The government got into phishing, $ 2.6 million was transferred to criminals


Phishing is still effective.

It is sometimes hard to believe that, despite the often rather primitive methods, cybercriminals still manage to trick millions of people around the world to phishing. However, it turns out that the problem with this type of scams is not only common computer users, but also people working for national governments who should be perfectly trained and resistant to such and much more sophisticated forms of fraud.

The Associated Press agency is reporting a large-scale "cash register leap", which the government of Puerto Rico fell victim. The non-integrated US territory has been the victim of criminals who they successfully extorted $ 2.6 million (about usd 10 million). A simple method of impersonating another person via email was sufficient. Rubén Rivera, financial director of one of the local government agencies, confirmed to the local police that the money was transferred to the cybercriminal's account.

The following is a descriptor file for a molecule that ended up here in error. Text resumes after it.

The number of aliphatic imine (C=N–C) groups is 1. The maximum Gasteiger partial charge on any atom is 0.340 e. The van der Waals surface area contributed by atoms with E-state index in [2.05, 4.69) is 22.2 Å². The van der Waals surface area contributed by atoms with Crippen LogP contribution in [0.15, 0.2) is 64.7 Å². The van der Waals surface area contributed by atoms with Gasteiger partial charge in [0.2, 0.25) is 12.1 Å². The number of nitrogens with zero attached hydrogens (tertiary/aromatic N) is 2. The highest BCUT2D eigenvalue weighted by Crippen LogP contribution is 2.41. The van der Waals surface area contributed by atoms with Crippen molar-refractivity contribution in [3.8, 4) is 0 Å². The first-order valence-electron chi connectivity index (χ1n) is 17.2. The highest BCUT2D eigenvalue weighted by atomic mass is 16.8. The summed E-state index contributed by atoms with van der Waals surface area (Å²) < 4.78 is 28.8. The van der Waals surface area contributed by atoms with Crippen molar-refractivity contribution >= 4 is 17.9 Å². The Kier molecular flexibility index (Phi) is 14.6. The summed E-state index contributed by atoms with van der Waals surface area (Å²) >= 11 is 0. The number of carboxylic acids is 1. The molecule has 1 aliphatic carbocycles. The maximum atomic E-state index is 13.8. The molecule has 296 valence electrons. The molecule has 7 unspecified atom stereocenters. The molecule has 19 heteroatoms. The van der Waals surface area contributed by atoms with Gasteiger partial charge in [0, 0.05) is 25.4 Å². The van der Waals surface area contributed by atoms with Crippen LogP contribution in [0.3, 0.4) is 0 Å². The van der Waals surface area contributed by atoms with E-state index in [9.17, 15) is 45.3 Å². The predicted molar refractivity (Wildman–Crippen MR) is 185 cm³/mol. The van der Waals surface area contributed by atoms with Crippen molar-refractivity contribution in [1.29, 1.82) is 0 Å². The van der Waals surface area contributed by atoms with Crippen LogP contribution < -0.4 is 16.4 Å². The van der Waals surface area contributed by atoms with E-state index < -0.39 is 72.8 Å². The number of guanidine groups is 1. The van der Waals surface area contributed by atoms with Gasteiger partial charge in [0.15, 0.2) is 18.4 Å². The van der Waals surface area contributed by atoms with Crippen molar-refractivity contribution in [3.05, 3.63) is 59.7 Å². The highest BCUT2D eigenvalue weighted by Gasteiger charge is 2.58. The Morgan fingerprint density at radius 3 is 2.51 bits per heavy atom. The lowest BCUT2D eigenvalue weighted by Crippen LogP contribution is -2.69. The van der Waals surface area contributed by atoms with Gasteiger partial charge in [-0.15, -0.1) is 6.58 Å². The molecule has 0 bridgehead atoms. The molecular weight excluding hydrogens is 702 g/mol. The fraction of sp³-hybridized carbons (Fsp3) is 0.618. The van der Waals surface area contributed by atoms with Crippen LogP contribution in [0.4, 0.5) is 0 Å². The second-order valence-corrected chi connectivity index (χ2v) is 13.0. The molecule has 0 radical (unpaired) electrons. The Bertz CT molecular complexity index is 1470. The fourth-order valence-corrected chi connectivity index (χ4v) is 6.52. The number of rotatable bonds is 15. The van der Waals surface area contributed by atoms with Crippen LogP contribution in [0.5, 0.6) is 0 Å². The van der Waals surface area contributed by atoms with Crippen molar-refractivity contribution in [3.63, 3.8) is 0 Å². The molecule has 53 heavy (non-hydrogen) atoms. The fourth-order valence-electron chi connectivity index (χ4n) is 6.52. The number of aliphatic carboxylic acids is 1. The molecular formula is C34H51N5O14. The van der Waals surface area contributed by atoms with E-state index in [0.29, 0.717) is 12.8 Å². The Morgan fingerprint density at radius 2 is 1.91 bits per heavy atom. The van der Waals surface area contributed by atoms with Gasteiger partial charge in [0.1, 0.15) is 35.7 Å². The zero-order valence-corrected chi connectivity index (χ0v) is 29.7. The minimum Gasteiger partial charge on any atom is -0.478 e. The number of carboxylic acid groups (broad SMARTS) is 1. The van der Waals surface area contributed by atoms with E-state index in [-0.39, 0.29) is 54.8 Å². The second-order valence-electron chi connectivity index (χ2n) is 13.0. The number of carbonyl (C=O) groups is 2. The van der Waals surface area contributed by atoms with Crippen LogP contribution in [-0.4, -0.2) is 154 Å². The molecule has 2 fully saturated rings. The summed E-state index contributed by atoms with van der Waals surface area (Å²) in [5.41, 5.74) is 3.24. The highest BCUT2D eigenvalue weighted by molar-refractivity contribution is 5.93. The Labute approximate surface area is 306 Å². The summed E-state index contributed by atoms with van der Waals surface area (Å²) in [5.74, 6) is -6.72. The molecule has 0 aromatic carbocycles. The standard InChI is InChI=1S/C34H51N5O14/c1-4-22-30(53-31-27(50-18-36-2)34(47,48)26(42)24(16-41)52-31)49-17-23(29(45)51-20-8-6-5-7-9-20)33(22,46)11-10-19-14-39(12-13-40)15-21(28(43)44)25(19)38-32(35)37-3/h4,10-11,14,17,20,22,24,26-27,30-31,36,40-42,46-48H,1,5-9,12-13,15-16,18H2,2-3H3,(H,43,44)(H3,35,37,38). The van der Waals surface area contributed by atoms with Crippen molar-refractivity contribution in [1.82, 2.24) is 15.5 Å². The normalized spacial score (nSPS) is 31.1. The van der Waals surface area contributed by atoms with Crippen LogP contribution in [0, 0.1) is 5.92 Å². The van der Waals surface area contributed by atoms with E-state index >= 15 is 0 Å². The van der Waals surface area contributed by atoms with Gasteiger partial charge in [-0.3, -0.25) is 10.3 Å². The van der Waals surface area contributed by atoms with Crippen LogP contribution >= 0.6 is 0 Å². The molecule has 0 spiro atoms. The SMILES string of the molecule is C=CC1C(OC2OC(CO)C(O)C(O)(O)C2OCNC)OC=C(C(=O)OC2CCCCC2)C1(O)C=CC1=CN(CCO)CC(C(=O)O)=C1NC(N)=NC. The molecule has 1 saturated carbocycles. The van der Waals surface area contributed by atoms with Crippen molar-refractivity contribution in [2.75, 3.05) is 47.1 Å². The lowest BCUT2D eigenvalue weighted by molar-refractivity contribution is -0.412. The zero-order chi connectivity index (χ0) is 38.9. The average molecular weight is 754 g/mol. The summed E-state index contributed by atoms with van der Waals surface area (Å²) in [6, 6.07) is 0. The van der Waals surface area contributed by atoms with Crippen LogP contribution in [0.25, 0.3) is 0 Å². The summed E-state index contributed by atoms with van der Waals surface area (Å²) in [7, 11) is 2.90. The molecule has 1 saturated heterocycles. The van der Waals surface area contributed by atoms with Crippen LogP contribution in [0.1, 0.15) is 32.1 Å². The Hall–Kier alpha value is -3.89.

Rivera explained that the funds were transferred on January 17 in response to a message saying that the bank account had been allegedly changed in connection with the payment of one of the outstanding payments. Agency representatives realized that they had fallen victim to fraud only this week, when they also informed the FBI about the case.

Manuel Laboy, one of the agency's executive directors, refused to report how officials found out about the fraud, whether anyone had been dismissed, and how the missing funds had affected the agency's operations. He only said that an internal investigation is being conducted to determine if anyone was neglected or did not follow the standard procedure, adding that government officials are trying to recover money.

It would seem that phishing is something that is getting scarce in fewer people. Meanwhile, Proofpoint has reported that as much as 65% of US organizations were victims of phishing at least once last year. Mostly this was associated with data loss or ransomware infection. 35% of companies lost money as a result of phishing.

Source: AP